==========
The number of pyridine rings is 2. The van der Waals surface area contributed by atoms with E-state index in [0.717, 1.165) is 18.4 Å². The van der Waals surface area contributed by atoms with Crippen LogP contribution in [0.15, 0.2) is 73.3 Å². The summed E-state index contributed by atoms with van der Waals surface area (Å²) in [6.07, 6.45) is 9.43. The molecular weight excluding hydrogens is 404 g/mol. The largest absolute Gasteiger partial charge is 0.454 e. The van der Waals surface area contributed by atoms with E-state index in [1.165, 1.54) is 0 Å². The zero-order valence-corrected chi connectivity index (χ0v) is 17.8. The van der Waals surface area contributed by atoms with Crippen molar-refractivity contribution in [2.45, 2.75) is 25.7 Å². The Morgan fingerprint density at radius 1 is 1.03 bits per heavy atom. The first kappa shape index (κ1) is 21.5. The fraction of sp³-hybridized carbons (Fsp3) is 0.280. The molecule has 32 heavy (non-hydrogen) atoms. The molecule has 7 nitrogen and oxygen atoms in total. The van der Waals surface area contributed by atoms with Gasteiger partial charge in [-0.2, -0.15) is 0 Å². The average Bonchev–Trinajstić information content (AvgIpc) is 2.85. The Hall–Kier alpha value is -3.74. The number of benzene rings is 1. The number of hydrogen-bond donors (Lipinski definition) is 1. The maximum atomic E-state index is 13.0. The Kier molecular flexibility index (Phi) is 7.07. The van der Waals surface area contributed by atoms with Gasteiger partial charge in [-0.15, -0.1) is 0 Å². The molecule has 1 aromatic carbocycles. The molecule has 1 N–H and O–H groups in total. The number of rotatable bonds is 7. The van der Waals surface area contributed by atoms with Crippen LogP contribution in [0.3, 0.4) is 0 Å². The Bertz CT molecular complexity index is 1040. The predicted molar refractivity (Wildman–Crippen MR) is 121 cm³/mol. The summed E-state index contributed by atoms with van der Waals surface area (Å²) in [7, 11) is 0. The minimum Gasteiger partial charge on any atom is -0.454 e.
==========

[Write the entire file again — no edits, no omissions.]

The number of pyridine rings is 2. The van der Waals surface area contributed by atoms with E-state index in [0.717, 1.165) is 18.4 Å². The van der Waals surface area contributed by atoms with Crippen LogP contribution in [0.15, 0.2) is 73.3 Å². The summed E-state index contributed by atoms with van der Waals surface area (Å²) in [6.07, 6.45) is 9.43. The molecular weight excluding hydrogens is 404 g/mol. The largest absolute Gasteiger partial charge is 0.454 e. The van der Waals surface area contributed by atoms with E-state index in [1.165, 1.54) is 0 Å². The zero-order valence-corrected chi connectivity index (χ0v) is 17.8. The van der Waals surface area contributed by atoms with Crippen molar-refractivity contribution in [2.45, 2.75) is 25.7 Å². The Morgan fingerprint density at radius 1 is 1.03 bits per heavy atom. The first kappa shape index (κ1) is 21.5. The fraction of sp³-hybridized carbons (Fsp3) is 0.280. The molecule has 32 heavy (non-hydrogen) atoms. The molecule has 7 nitrogen and oxygen atoms in total. The van der Waals surface area contributed by atoms with Gasteiger partial charge in [-0.2, -0.15) is 0 Å². The average Bonchev–Trinajstić information content (AvgIpc) is 2.85. The Hall–Kier alpha value is -3.74. The number of benzene rings is 1. The number of hydrogen-bond donors (Lipinski definition) is 1. The maximum atomic E-state index is 13.0. The Kier molecular flexibility index (Phi) is 7.07. The van der Waals surface area contributed by atoms with Gasteiger partial charge in [-0.15, -0.1) is 0 Å². The molecule has 1 aromatic carbocycles. The molecule has 1 N–H and O–H groups in total. The number of rotatable bonds is 7. The van der Waals surface area contributed by atoms with Crippen LogP contribution in [0.3, 0.4) is 0 Å². The Bertz CT molecular complexity index is 1040. The predicted molar refractivity (Wildman–Crippen MR) is 121 cm³/mol. The summed E-state index contributed by atoms with van der Waals surface area (Å²) in [7, 11) is 0. The minimum Gasteiger partial charge on any atom is -0.454 e.